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Is it time for our Spring fundraiser already? If you enjoy what we offer, and have the means, please consider donating. The sooner we reach our modest goal, the faster we can get back to business as (un)usual. Please, stay safe and we’ll see you down the road.

The Nez Perce-Clearwater Forest Plan Has No Accountability

The Forest Service is currently accepting public comments on the Draft Environmental Impact Statement for the forest plan revision on the Nez Perce and Clearwater National Forests. The comment deadline is April 20. The National Forest Management Act (1976) mandates all national forests to have a resource management plan or forest plan. Forest plans dictate the management direction of a particular forest. The new, single plan for the Nez Perce and Clearwater National Forests will potentially guide management for the next few decades.

The Clearwater Basin of North Central Idaho is the northern half of the Big Wild, which is the largest undeveloped watershed complex left in the Lower 48. It is also the southern boundary of the largest known inland temperate rainforest in the world. “Wetbelt” forests contain numerous coastal disjunct species, including Western red cedar, Pacific dogwood and others. These vascular plants are similar to those found along the coastal temperate forests of Oregon, Washington and other parts north.

The Nez Perce and Clearwater National Forests are home to many rare and imperiled species like bull trout, salmon, steelhead, wolverines, Canada lynx, fisher and grizzly bears. A World Wildlife Fund study (2001) identified the Clearwater Basin as having the best habitat for large carnivores, including grizzlies, in the entire U.S. Northern Rockies and Southern Canadian Rockies. Last summer, the Fish & Wildlife Service confirmed that multiple grizzly bears were in the Clearwater.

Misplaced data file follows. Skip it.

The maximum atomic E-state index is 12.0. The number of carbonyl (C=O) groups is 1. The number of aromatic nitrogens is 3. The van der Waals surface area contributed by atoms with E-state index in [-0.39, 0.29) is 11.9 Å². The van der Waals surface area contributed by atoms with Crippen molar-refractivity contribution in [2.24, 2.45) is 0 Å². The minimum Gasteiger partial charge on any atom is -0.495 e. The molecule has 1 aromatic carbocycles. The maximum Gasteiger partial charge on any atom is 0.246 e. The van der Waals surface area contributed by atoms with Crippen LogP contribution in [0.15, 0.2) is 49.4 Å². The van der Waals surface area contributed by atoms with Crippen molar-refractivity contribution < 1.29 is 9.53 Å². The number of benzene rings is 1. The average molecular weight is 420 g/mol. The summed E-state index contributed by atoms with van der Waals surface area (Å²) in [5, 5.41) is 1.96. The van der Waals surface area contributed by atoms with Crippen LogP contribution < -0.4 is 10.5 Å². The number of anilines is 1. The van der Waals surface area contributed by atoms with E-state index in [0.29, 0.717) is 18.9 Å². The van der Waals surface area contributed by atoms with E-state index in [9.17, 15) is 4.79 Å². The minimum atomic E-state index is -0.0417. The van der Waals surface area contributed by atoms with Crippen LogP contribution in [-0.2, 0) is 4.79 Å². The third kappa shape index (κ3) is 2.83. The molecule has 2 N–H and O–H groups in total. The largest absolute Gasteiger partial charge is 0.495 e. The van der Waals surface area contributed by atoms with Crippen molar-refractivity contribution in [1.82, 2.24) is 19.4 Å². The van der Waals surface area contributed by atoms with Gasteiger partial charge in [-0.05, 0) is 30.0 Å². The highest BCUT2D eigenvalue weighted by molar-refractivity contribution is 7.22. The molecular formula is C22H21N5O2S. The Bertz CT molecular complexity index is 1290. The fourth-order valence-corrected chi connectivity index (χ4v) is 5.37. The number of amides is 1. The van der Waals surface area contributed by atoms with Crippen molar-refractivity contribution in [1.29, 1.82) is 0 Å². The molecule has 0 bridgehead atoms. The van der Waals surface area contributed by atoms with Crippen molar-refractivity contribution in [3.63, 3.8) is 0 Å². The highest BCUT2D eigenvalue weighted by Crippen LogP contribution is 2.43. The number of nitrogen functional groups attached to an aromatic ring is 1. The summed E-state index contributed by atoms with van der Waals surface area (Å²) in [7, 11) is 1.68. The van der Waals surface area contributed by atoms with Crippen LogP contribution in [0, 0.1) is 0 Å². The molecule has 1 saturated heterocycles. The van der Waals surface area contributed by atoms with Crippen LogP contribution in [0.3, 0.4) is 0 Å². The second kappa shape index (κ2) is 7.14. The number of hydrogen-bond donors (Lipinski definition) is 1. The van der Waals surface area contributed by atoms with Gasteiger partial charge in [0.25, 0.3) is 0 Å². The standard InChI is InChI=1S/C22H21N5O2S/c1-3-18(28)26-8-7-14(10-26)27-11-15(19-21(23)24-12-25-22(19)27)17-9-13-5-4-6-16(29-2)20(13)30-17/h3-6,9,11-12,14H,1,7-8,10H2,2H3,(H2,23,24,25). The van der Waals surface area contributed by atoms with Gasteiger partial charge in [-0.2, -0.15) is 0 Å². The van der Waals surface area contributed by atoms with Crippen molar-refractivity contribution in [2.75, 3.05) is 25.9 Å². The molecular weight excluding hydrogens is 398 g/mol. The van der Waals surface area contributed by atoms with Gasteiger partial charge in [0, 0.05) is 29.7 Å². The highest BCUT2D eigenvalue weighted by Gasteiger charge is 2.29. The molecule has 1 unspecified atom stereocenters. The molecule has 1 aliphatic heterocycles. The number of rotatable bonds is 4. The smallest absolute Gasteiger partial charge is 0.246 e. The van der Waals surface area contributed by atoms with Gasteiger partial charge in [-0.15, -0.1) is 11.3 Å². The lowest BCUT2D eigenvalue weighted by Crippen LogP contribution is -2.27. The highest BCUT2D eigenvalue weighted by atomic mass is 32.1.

The Forest Service is, unfortunately, seeking to exponentially increase logging on the Nez Perce and Clearwater National Forests in the new plan. Currently, the agency sells 50 to 60-million board feet annually from these forests combined. The revision, however, offers four management alternatives that exceed current levels. Two of the alternatives propose levels over 200-million board feet per year.

Current forest plans on the Nez Perce and Clearwater National Forests contain quantitative standards. These objectives establish upper limits or thresholds to protect old-growth, sensitive soils, riparian areas, water quality and wildlife habitat. These standards are legally binding, and the Forest Service must adhere to them when planning a project.

The new draft plan grossly lacks measurable standards. Riparian zones, which currently forbid development on 300-feet of either side of a stream, would be cut in half. It would also eliminate both forest plans’ current requirements to maintain five percent old-growth and stream-specific, fishery-habitat percentages in every watershed. Eliminating quantitative standards in a forest plan aptly facilitates an increase in logging.

The proposal to drastically increase logging levels targets much of the roadless backcountry on these forests, too. There are approximately 1.5-million acres of undeveloped wildlands on the Nez Perce and Clearwater National Forests. Along with designated Wilderness, they provide some of the best fish and wildlife habitat in the basin. Regrettably, these irreplaceable landscapes could, instead, be lost for future generations.

Friends of the Clearwater submitted a Citizen Alternative that the Forest Service has, yet, to analyze in the revision. It would ensure that quantitative standards and public accountability are included in the new forest plan, and that all remaining roadless wildlands would be off-limits to road building and logging. It also seeks to reduce carbon emissions, and promote carbon sequestration through sustainable logging levels. We need to start managing our national forests as carbon sinks, instead of as tree farms.

The Nez Perce-Clearwater National Forests comprise a very unique and special place in America. At a time when species like wild salmon and steelhead are spiraling towards extinction in Idaho, we need to increase habitat protection measures, not minimize them. Please consider submitting a public comment to the Forest Service by April 20 at sm.fs.fpr_npclw@usda.gov

More articles by:

Brett Haverstick is the Education & Outreach Director for Friends of the Clearwater, a public lands advocacy group based in Moscow, Idaho.

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